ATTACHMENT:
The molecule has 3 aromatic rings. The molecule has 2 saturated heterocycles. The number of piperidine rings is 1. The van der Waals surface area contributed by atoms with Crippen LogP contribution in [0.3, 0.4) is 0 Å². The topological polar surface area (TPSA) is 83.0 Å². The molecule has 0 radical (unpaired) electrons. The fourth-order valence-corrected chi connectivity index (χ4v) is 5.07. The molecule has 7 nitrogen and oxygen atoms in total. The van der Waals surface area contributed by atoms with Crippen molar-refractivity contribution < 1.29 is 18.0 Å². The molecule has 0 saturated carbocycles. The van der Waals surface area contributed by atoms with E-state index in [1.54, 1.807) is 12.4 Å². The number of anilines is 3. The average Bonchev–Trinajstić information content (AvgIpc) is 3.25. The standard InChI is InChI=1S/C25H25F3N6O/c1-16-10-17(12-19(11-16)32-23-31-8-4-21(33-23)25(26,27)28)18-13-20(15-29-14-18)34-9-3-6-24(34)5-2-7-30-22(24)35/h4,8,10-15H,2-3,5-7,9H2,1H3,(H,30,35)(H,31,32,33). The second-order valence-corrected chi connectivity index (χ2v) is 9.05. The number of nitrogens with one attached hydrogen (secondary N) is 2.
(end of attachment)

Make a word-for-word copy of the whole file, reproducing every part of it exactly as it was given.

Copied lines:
The molecule has 3 aromatic rings. The molecule has 2 saturated heterocycles. The number of piperidine rings is 1. The van der Waals surface area contributed by atoms with Crippen LogP contribution in [0.3, 0.4) is 0 Å². The topological polar surface area (TPSA) is 83.0 Å². The molecule has 0 radical (unpaired) electrons. The fourth-order valence-corrected chi connectivity index (χ4v) is 5.07. The molecule has 7 nitrogen and oxygen atoms in total. The van der Waals surface area contributed by atoms with Crippen molar-refractivity contribution < 1.29 is 18.0 Å². The molecule has 0 saturated carbocycles. The van der Waals surface area contributed by atoms with E-state index in [1.54, 1.807) is 12.4 Å². The number of anilines is 3. The average Bonchev–Trinajstić information content (AvgIpc) is 3.25. The standard InChI is InChI=1S/C25H25F3N6O/c1-16-10-17(12-19(11-16)32-23-31-8-4-21(33-23)25(26,27)28)18-13-20(15-29-14-18)34-9-3-6-24(34)5-2-7-30-22(24)35/h4,8,10-15H,2-3,5-7,9H2,1H3,(H,30,35)(H,31,32,33). The second-order valence-corrected chi connectivity index (χ2v) is 9.05. The number of nitrogens with one attached hydrogen (secondary N) is 2.